9 Page 9 of 12 all other resources in the Learning Modules). This exam will close Wednesday at 3 p.m. Important Information The last day to withdraw from this course is Monday, April 12 th, Please be aware of this date if you opt to withdraw from the course. Midterm grades will be posted between the dates of Monday, March 8 and Sunday, March 14, so this will give you an idea as to how you are doing so far in the course. You can also keep track of your grades in the My Grades section of Blackboard. A few words on cheating and plagiarism: In previous semesters I have had numerous difficulties with students cheating (or attempting to cheat) on exams and plagiarize papers. For this reason, students will submit their papers to TurnItIn, a website that checks your work against every written document on the Internet and every article published in known databases. Also, YOU MAY NOT USE YOUR BOOKS, NOTES, OR ANY WEBSITES WHEN TAKING AN EXAM. If you are found to violate this policy, you will be subjected to NVC's plagiarism and cheating policies To learn more about the definitions of cheating, plagiarism, and collusion, see The Academic Integrity page at Northwest Vista's website (http://www.accd.edu/nvc/students/learning/acadinteg/default.htm). If you are unsure if the work you are doing constitutes plagiarism or cheating, read this website. You will be held accountable for the information it contains. Suggestions for a good grade Be sure to follow the required readings for each week and participate in the DBs as much as possible. Pass in assignments on time. If you are having difficulty with an assignment, ask me about it via the Questions for the Professor DB or via Blackboard . For each Chapter I have included Learning Outcomes on the Learning Module for that Chapter. Be sure you can complete all of these Learning Outcomes - test yourself on them when you think you "know" a chapter. Be sure to read the chapter before posting about it on the DBs. Since there is no lecture portion to this course, reading is very important. Utilizing the discussion boards (DBs) is also very important - research tells us that students who utilize the boards and "talk" to their colleagues about what they're learning learn more, do better on tests, and maintain the information after the course is over for longer periods than do students who do not utilize the DBs. This is why DB use is required, but also why it's important for you to use the DBs more than is required. How to Study In order to do well on the quizzes and exams, I suggest a few things. 1) As you are reading, read actively. By this I mean that you should be thinking about what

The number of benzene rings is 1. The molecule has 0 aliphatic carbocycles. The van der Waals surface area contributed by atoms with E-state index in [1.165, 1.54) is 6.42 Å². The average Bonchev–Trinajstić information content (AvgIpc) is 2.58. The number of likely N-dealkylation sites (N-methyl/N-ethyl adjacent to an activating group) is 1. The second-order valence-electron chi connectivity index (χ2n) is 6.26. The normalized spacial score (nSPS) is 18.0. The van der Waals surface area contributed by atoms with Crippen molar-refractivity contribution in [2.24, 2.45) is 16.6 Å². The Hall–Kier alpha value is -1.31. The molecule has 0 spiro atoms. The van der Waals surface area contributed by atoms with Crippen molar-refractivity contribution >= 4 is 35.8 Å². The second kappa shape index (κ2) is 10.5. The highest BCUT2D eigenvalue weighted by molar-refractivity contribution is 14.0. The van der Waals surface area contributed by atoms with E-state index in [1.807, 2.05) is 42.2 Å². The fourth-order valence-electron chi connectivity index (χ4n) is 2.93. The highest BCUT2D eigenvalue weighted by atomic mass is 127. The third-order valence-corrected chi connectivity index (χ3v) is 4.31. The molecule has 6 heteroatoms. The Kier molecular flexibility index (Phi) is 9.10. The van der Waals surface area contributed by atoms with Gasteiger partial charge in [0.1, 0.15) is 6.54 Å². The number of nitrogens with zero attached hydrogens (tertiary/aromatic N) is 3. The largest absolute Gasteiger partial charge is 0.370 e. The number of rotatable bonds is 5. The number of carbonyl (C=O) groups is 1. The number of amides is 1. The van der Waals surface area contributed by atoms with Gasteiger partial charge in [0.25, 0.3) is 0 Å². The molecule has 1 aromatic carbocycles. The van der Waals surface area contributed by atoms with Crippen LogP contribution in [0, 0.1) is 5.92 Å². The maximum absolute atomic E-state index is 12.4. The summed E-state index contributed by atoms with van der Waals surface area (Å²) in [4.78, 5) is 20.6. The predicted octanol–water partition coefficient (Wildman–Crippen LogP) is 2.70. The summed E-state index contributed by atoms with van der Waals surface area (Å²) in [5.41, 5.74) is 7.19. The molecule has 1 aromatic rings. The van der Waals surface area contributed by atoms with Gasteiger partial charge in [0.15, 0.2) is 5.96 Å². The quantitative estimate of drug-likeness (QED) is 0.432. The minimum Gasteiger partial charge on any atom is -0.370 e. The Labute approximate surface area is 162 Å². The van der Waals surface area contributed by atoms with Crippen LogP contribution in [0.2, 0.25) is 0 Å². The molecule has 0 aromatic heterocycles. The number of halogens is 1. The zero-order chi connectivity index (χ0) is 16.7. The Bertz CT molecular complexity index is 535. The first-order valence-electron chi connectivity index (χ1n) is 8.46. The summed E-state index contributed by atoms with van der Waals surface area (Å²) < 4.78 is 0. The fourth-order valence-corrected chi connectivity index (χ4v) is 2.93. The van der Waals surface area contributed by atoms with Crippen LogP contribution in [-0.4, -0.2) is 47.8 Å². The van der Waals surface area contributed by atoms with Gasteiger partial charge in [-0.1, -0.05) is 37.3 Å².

10 Page 10 of 12 you're reading, questioning what you're reading, and doing more research if something interests you. 2) As you're reading, think up questions that could be used on the tests and be sure you can answer those questions when you complete the chapter (and in the future). 3) Use the online website to practice what you've learned. The website is Create a student log in on the right hand side of the page for the 9 th edition book. Use the dropdown menu to choose which Chapter you want, and use those resources to study. 4) Apply what you're learning to everyday life. Talk about it with your friends and family. Find examples on TV and in other forms of media. All of these things will help you remember and use psychology. Professional Behavior in and DBs Maintain professional behavior on the discussion boards. Any student that is disruptive or overbearing during discussion will be warned once to change their behavior and may be removed from the course. When sending or posting to the DBs, remember that another student or your professor will read what you write. Use professional language, and use correct grammar and spelling. Capitalize words that need to be capitalized. Do not write as if you are sending an to a friend. Extra Credit Extra credit will be available randomly throughout the course. Be sure to complete it as often as possible. Your final grade may thank you for it! All extra credit is due by a certain date, and will not be accepted late. Personal Responsibility: This syllabus is a "contract" for this course, meaning that you are responsible for knowing what is due when. Any changes to this "contract" will be given to you in writing (usually in the form of a Syllabus Addendum). My suggestion to you is to get a date book and write in the due dates (see the Unit Dates for Introduction to Psychology) so that you'll be able to look ahead and see what is due when. As an adult college student you are personally responsible for: every day. Attending - you paid for this course, you may as well log on Your grade that you receive in this course The amount of time you study for exams The amount of effort you put into the course Passing in all assignments on time and taking all tests on time point concepts or Keeping track of the grades that you have received up until this Asking for help when needed (especially when it comes to vocabulary you don't understand)